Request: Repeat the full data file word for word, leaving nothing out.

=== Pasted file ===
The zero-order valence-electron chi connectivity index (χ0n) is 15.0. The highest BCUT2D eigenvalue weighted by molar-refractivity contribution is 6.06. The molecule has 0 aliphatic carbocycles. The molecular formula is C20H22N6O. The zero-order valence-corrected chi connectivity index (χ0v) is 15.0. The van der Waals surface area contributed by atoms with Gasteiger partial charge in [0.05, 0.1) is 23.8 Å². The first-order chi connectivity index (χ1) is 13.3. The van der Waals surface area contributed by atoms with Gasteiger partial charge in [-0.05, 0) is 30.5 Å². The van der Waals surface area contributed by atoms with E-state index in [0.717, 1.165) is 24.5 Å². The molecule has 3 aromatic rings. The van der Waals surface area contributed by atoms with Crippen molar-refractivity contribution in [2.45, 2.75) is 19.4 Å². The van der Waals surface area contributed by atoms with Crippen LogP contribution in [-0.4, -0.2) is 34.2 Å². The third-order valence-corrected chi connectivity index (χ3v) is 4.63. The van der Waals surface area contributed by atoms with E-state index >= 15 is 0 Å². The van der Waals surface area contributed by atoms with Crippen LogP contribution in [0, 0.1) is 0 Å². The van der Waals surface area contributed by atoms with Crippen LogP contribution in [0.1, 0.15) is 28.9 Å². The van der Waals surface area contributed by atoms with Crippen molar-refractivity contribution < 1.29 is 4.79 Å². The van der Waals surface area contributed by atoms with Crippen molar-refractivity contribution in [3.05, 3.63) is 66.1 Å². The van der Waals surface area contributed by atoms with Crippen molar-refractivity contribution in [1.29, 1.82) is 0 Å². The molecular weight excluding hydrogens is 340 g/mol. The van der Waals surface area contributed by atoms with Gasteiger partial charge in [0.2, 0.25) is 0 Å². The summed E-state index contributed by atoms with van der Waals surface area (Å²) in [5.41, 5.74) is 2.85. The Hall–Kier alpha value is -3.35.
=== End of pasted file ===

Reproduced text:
The zero-order valence-electron chi connectivity index (χ0n) is 15.0. The highest BCUT2D eigenvalue weighted by molar-refractivity contribution is 6.06. The molecule has 0 aliphatic carbocycles. The molecular formula is C20H22N6O. The zero-order valence-corrected chi connectivity index (χ0v) is 15.0. The van der Waals surface area contributed by atoms with Gasteiger partial charge in [0.05, 0.1) is 23.8 Å². The first-order chi connectivity index (χ1) is 13.3. The van der Waals surface area contributed by atoms with Gasteiger partial charge in [-0.05, 0) is 30.5 Å². The van der Waals surface area contributed by atoms with E-state index in [0.717, 1.165) is 24.5 Å². The molecule has 3 aromatic rings. The van der Waals surface area contributed by atoms with Crippen molar-refractivity contribution in [2.45, 2.75) is 19.4 Å². The van der Waals surface area contributed by atoms with Crippen LogP contribution in [-0.4, -0.2) is 34.2 Å². The third-order valence-corrected chi connectivity index (χ3v) is 4.63. The van der Waals surface area contributed by atoms with E-state index >= 15 is 0 Å². The van der Waals surface area contributed by atoms with Crippen LogP contribution in [0, 0.1) is 0 Å². The van der Waals surface area contributed by atoms with Crippen LogP contribution in [0.1, 0.15) is 28.9 Å². The van der Waals surface area contributed by atoms with Crippen molar-refractivity contribution < 1.29 is 4.79 Å². The van der Waals surface area contributed by atoms with Crippen molar-refractivity contribution in [3.05, 3.63) is 66.1 Å². The van der Waals surface area contributed by atoms with Crippen molar-refractivity contribution in [1.29, 1.82) is 0 Å². The molecular weight excluding hydrogens is 340 g/mol. The van der Waals surface area contributed by atoms with Gasteiger partial charge in [0.2, 0.25) is 0 Å². The summed E-state index contributed by atoms with van der Waals surface area (Å²) in [5.41, 5.74) is 2.85. The Hall–Kier alpha value is -3.35.